Forum for Science, Industry and Business

Sponsored by:     3M 
Search our Site:

 

Stopping smoking reduces postoperative complications

24.09.2008
Patients who stop smoking four weeks before an operation reduce the risk of complications, according to a doctoral thesis from the Swedish medical university Karolinska Institutet.

Moreover, many of those who receive help with this ahead of operations remain non-smokers for a long time afterwards.

Smokers who undergo surgery suffer complications, such as wound infections and poorly healing wounds, more often than non-smokers. Research has shown that the risk of complications is reduced if the patient stops smoking ahead of the operation, but it is unclear how long beforehand it has to happen.

Dr David Lindström works as a surgeon at the Stockholm South General Hospital (Södersjukhuset). He now shows in his doctoral thesis that quitting tobacco use as late as four weeks prior to an operation is effective. His study involved 117 patients, half of whom were offered a chance to take part in a stop smoking programme four weeks before surgery. The patients in the control group went on to have roughly twice the number of complications as the programme patients.

"The complications are unpleasant for the patients and expensive for the health services," says Dr Lindström. "Since help with quitting tobacco use is both effective and cheap compared with other preventative measures, it should always be offered as an option before an operation."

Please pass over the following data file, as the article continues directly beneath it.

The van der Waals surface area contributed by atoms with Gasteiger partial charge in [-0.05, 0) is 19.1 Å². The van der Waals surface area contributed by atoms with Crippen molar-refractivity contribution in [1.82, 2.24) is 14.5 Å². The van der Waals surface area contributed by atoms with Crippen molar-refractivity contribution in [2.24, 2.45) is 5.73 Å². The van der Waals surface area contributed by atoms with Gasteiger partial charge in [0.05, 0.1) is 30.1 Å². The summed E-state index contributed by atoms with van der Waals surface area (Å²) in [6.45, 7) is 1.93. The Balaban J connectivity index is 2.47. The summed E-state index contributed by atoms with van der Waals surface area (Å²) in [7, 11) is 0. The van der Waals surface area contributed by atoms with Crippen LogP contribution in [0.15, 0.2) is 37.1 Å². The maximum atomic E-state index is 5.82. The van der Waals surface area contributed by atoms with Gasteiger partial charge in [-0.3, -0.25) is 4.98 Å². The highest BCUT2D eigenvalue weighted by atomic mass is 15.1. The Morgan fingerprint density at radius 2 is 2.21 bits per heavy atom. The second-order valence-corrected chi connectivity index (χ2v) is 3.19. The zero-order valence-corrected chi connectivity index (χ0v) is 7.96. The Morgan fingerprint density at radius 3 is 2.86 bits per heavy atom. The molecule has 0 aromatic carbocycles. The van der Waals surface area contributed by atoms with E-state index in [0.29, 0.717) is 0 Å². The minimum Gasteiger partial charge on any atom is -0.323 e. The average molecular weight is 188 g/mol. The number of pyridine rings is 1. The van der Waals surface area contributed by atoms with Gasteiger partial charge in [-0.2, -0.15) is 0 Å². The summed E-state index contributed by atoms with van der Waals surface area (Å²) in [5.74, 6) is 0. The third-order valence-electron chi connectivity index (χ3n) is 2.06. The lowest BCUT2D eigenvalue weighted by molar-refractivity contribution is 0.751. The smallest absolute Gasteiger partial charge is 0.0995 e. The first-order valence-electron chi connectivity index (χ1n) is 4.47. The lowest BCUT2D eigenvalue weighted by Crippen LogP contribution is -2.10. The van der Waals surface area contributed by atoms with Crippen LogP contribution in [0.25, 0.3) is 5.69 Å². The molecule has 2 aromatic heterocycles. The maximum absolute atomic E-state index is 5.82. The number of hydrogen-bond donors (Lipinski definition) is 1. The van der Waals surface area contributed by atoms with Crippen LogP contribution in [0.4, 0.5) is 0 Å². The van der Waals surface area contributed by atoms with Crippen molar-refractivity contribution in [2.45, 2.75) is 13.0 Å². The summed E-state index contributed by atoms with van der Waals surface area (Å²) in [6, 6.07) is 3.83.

Dr Lindström's thesis shows that relatively many of the patients who took part in the stop smoking programme managed to actually quit their habit, both in the short and long terms. Approximately 58 per cent of the patients who received help stopped smoking before their operations, and 33 per cent were still non-smokers one year later.

"This is a very good result when you compare with other quit smoking programmes," says Dr Lindström. "It seems as if surgery is a motivation-boosting factor for people who are already trying to kick the habit."

Thesis: The impact of tobacco use on postoperative complications, David Lindström, Karolinska Institutet, Department of Clinical Research and Education at Södersjukhuset (KI SÖS).

Further information, please contact:

Dr David Lindström
Mobile: +46 (0)73 620 06 36
E-mail: David.Lindstrom@sodersjukhuse.se